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Columbia Presbyterian Researchers Show Prostate Cancer Drug Significantly Arrests Tumor Growth With Minimal Side Effects

Date:
October 3, 2001
Source:
Columbia University College Of Physicians And Surgeons
Summary:
The results of a clinical study of the effects of Exisulind, a new drug that has been shown to slow tumor growth in men with advanced prostate cancer, are being published in the September issue of The Journal of Urology. The study is the first of its kind to show a significant effect of a new class of drugs that may stabilize progressive, recurrent disease in patients with advanced prostate cancer.

NEW YORK, NY, - The results of a clinical study of the effects of Exisulind, a new drug that has been shown to slow tumor growth in men with advanced prostate cancer, are being published in the September issue of The Journal of Urology. The study is the first of its kind to show a significant effect of a new class of drugs that may stabilize progressive, recurrent disease in patients with advanced prostate cancer.


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The above story is based on materials provided by Columbia University College Of Physicians And Surgeons. Note: Materials may be edited for content and length.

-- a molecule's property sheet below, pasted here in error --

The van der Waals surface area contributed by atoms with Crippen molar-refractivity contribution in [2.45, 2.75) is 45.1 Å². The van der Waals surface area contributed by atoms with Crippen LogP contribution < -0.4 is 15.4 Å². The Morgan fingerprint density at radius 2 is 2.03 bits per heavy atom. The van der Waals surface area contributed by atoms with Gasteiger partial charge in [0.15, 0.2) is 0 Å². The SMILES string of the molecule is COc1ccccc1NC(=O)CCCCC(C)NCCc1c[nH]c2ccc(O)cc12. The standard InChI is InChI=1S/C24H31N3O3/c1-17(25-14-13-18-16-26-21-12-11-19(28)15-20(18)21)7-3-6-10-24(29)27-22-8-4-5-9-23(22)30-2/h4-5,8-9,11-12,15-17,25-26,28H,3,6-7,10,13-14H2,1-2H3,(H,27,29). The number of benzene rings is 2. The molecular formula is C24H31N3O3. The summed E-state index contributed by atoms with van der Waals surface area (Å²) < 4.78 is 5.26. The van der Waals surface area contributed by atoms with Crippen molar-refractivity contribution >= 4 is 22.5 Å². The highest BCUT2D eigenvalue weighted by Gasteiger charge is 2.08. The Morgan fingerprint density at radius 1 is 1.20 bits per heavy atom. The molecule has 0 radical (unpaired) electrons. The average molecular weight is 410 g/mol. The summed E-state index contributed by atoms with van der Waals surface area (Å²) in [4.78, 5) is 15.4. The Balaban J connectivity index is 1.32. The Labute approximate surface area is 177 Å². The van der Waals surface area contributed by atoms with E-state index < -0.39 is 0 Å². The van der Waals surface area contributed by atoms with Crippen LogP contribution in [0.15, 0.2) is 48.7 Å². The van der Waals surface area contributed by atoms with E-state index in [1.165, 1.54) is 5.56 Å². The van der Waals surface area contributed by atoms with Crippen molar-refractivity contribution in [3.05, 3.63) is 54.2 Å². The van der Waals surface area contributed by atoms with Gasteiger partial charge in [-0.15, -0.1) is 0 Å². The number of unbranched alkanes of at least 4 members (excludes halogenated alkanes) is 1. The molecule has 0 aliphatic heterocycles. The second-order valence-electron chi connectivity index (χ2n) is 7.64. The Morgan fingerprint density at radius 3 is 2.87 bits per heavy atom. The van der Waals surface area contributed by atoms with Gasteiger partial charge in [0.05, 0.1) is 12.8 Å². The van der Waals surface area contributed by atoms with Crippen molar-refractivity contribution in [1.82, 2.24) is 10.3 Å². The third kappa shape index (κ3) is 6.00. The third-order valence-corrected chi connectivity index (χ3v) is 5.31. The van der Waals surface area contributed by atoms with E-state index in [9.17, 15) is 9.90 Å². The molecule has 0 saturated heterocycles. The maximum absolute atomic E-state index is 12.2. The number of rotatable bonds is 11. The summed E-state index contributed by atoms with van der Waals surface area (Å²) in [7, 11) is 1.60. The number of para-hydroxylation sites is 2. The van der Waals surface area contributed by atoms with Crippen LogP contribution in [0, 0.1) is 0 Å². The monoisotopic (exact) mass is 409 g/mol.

Cite This Page:

Columbia University College Of Physicians And Surgeons. "Columbia Presbyterian Researchers Show Prostate Cancer Drug Significantly Arrests Tumor Growth With Minimal Side Effects." ScienceDaily. ScienceDaily, 3 October 2001. <www.sciencedaily.com/releases/2001/10/011003064106.htm>.
Columbia University College Of Physicians And Surgeons. (2001, October 3). Columbia Presbyterian Researchers Show Prostate Cancer Drug Significantly Arrests Tumor Growth With Minimal Side Effects. ScienceDaily. Retrieved April 21, 2014 from www.sciencedaily.com/releases/2001/10/011003064106.htm
Columbia University College Of Physicians And Surgeons. "Columbia Presbyterian Researchers Show Prostate Cancer Drug Significantly Arrests Tumor Growth With Minimal Side Effects." ScienceDaily. www.sciencedaily.com/releases/2001/10/011003064106.htm (accessed April 21, 2014).

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